Rieger

Research spawns promising biomedical venture

By David Menconi

Research spawns promising biomedical venture

By David Menconi

What can a diminutive fish species tell us about a debilitating condition that, by some estimates, will afflict more than one in four of us at some point in our lives? As Sandra Rieger, associate professor of biology, has discovered, quite a lot—so much so, in fact, that she has launched an entrepreneurial venture inspired by her insights.

Rieger studies appendage regeneration and peripheral neuropathy, a degenerative nerve condition that causes symptoms such as numbness, tingling, temperature sensitivity, and pain in the hands and feet. Frequently associated with diabetes and alcoholism, neuropathy is also an all-too-common side effect of chemotherapy treatment for cancer.

Prior thinking about neuropathy’s cause focused on damage to neurons and their nerve endings. But Rieger’s studies with zebrafish point the way to another possibility.

Darlings of modern biomedical research, zebrafish reproduce rapidly, are transparent when young, and have prodigious powers of regeneration. They also share more than 70 percent of the human genome. Rieger’s studies with zebrafish revealed an enzyme in its skin that causes degradation of the skin and in turn promotes the degeneration of the nerve endings, as well as chemicals that inhibit the enzyme’s effects. “We don’t yet know whether or not these inhibitors will work in humans,” she says. “But that enzyme is there in chemotherapy patients with neuropathy.”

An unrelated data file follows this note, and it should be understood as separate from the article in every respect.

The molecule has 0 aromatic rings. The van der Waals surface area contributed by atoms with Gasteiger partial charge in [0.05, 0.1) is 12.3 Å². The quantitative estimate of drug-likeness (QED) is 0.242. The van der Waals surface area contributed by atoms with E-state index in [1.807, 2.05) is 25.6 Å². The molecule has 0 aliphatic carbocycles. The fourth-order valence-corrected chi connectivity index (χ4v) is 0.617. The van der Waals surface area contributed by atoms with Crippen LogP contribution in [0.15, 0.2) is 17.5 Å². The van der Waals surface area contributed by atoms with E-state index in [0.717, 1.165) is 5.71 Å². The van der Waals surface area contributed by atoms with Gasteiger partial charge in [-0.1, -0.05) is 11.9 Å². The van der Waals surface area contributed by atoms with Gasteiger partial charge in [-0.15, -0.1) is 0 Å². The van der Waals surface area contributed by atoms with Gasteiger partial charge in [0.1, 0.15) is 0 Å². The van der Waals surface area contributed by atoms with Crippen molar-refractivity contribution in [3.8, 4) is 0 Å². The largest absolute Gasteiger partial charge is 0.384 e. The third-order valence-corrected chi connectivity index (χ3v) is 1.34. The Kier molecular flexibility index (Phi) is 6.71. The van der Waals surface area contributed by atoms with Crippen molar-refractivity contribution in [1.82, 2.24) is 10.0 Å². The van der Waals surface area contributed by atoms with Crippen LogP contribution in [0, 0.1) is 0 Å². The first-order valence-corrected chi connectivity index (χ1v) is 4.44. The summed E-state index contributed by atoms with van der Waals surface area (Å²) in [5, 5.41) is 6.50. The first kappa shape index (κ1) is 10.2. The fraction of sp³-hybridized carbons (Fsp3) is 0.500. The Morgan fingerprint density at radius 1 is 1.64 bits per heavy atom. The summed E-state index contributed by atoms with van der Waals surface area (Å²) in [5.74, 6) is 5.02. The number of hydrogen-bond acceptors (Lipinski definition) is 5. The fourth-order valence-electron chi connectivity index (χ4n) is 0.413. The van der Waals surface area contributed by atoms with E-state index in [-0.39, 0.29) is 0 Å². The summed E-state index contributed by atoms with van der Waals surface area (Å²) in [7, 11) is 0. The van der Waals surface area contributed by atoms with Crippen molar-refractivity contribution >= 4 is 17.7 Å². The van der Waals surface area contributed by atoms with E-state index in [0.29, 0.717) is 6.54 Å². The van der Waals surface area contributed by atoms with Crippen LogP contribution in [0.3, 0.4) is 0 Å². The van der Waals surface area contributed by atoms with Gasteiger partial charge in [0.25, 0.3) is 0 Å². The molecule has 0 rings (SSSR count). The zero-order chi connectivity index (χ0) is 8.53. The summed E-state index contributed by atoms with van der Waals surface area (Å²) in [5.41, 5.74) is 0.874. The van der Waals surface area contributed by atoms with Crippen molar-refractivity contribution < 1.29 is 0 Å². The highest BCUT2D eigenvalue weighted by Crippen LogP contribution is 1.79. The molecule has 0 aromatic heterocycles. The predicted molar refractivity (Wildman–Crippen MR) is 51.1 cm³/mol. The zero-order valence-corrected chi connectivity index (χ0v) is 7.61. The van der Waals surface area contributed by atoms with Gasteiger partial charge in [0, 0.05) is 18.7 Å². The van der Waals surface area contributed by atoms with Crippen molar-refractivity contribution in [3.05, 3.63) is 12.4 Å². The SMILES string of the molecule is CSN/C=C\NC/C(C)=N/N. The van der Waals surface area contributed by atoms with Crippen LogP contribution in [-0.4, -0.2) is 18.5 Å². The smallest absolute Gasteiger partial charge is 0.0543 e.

The stated mission of Rieger’s startup, Avantyx, is “to cure chemotherapy-induced nerve damage” by bringing the fruits of her team’s research to market, with intellectual property owned by the university. 

“We registered Avantyx at the Cambridge Innovation Center, next to the medical campus,” Rieger says. “It’s an amazing, supportive incubator space for many different startups.”

To continue her research, Rieger has secured an initial round of government funding from the National Cancer Institute. In coordination with the University’s LaunchPad entrepreneurship center and through its newly established Startup Accelerator program, Avantyx is currently seeking angel investors as well as additional grants.

“The University has been tremendously helpful in the process of starting a company,” she notes. “We’ve been able to access seminars, webinars, connections, guidance—so many great resources for those of us who want to build on our research and translate it into real-world solutions.”

Rieger’s work with zebrafish could ultimately lead to even more ambitious applications, such as fostering limb regeneration in humans. In the meantime, initial results on the neuropathy front have been promising enough for her team to begin research on mammals. If successful, the studies could eventually spawn drugs to be tested in human clinical trials. 

Considering the prevalence of cancer, the need is urgent—and the pace of progress will be largely dictated by the next few rounds of fundraising. Philanthropic support can help accelerate research toward studies with human subjects. With adequate funding, Rieger says, human clinical trials could begin in three to five years.

“The next step is finding partners to take our enterprise to the next level.”